(info supplied by the campsite)
For a totally care free camping holiday, where you can travel light and be inside your tent with the kettle boiling within minutes of arriving on the farm, the campsite has a few canvas bell tents for hire.
These traditional style, sturdy tents are provided pre-erected and fully equipped with all the kit you need for up to 4 people, allowing you to enjoy every last minute of your holiday.
Troytown Campsite is a stunning location, on the waters edge of the remote island of St Agnes, with incredible panoramic views across the Atlantic, the rugged western rocks and the uninhabited island of Annet.
Wake up to the sound of the sea, spend your day relaxing by the clear water and white sands of the campsite's own beach, then after some alfresco dining, watch the sunset from your tent, and count shooting stars in the night sky.
St Agnes is the perfect place to relax and unwind. If you love the outdoors and adventure, this island has a rugged, natural landscape to explore. The clear waters are perfect for snorkelling, kayaking, fishing and swimming, and the beaches have beautiful white sand and are great for rock-pooling, or just sitting and watching the ocean.
Have your saySign In to add a review.
My favourite UK campsite of all time. Spectacular scenery - just open the tent flaps ! So relaxing - watching the tide come in and out - you really feel like you've had a holiday and that you've been somewhere really special. Perfection.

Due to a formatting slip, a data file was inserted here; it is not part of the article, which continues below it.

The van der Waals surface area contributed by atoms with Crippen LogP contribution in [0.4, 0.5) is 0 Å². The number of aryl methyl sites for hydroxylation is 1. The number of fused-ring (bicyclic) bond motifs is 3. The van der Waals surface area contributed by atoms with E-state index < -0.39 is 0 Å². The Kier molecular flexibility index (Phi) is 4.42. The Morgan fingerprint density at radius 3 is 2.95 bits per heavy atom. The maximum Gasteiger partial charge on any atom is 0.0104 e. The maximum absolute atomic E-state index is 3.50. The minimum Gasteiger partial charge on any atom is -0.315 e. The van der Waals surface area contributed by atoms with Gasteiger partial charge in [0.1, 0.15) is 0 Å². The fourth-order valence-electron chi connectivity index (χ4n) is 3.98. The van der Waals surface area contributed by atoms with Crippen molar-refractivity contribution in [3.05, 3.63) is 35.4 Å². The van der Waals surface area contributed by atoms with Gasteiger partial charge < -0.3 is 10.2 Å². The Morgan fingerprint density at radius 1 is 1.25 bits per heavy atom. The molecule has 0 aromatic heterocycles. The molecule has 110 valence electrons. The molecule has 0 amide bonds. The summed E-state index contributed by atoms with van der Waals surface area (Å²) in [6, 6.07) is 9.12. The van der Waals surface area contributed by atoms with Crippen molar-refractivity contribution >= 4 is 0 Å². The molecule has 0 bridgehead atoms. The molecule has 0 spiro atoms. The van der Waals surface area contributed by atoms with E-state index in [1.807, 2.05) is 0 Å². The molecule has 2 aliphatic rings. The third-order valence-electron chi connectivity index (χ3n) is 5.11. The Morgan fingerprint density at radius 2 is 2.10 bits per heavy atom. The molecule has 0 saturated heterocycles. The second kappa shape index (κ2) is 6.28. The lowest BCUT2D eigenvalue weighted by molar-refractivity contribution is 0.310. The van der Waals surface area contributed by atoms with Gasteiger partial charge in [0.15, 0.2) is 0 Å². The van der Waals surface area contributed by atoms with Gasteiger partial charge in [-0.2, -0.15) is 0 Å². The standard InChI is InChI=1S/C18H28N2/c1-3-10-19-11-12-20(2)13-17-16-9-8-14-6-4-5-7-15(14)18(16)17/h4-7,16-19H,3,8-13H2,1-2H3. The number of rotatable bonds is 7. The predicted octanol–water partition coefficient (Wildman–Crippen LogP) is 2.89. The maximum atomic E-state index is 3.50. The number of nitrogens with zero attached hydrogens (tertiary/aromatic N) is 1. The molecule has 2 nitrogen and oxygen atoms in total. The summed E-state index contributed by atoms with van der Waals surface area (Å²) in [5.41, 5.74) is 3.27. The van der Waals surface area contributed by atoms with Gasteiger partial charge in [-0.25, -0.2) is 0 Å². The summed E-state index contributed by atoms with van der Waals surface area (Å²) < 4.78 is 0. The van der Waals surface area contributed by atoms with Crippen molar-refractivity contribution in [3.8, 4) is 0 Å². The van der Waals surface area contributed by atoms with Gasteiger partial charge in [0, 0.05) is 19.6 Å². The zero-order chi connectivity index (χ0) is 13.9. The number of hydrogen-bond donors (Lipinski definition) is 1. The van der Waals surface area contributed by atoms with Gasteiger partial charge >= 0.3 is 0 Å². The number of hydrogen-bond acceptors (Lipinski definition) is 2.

2 of 2 readers found this review useful.
Is this the most beautiful campsite in the UK ? Quite possibly. A stunning location on the most southwesterly island in the country, the views are spectacular, particularly at sunset. The island is very small but has a shop, pub which serves great real ale and food, and a couple of teashops for a bacon and egg butty in the mornings. The site itself is perfectly located on a farm right on the beach and the farm shop serves its own ice-cream made from the milk of the friendly cows that wander freely around the site. It also serves fresh meat. The weather was perfect when we went and it was almost Caribbean-like sitting on pure white sand beaches with crystal clear water lapping at our feet listening to the sound of silence. Lovely !
2 of 2 readers found this review useful.
Check out some great tours of the islands with Island Wildlife Tours (01720 422212). Or try snorkelling with the seals with Scilly Diving (01720 422848).
If it rains
If the weather gets really bad (and it has been known to be windy here!) Troytown Farm also offer self-catering accommodation in a chalet and cottage.